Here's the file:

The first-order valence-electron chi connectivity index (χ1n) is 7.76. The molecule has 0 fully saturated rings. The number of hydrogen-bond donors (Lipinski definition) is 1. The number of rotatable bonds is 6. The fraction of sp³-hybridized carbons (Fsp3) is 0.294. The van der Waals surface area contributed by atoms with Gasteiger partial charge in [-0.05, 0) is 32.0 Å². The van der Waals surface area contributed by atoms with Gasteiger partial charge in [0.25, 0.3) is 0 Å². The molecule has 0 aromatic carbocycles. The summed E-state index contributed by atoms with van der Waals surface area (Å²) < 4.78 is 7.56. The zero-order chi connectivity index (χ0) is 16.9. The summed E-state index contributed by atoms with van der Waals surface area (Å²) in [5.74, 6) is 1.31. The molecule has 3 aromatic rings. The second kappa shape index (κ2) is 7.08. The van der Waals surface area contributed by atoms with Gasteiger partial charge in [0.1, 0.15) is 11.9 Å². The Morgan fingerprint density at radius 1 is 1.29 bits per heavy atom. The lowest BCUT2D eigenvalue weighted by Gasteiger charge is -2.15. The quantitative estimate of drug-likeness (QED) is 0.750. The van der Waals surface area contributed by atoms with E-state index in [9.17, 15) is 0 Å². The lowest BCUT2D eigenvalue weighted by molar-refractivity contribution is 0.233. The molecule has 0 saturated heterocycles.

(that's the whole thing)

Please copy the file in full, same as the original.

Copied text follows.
The first-order valence-electron chi connectivity index (χ1n) is 7.76. The molecule has 0 fully saturated rings. The number of hydrogen-bond donors (Lipinski definition) is 1. The number of rotatable bonds is 6. The fraction of sp³-hybridized carbons (Fsp3) is 0.294. The van der Waals surface area contributed by atoms with Gasteiger partial charge in [-0.05, 0) is 32.0 Å². The van der Waals surface area contributed by atoms with Gasteiger partial charge in [0.25, 0.3) is 0 Å². The molecule has 0 aromatic carbocycles. The summed E-state index contributed by atoms with van der Waals surface area (Å²) < 4.78 is 7.56. The zero-order chi connectivity index (χ0) is 16.9. The summed E-state index contributed by atoms with van der Waals surface area (Å²) in [5.74, 6) is 1.31. The molecule has 3 aromatic rings. The second kappa shape index (κ2) is 7.08. The van der Waals surface area contributed by atoms with Gasteiger partial charge in [0.1, 0.15) is 11.9 Å². The Morgan fingerprint density at radius 1 is 1.29 bits per heavy atom. The lowest BCUT2D eigenvalue weighted by Gasteiger charge is -2.15. The quantitative estimate of drug-likeness (QED) is 0.750. The van der Waals surface area contributed by atoms with E-state index in [9.17, 15) is 0 Å². The lowest BCUT2D eigenvalue weighted by molar-refractivity contribution is 0.233. The molecule has 0 saturated heterocycles.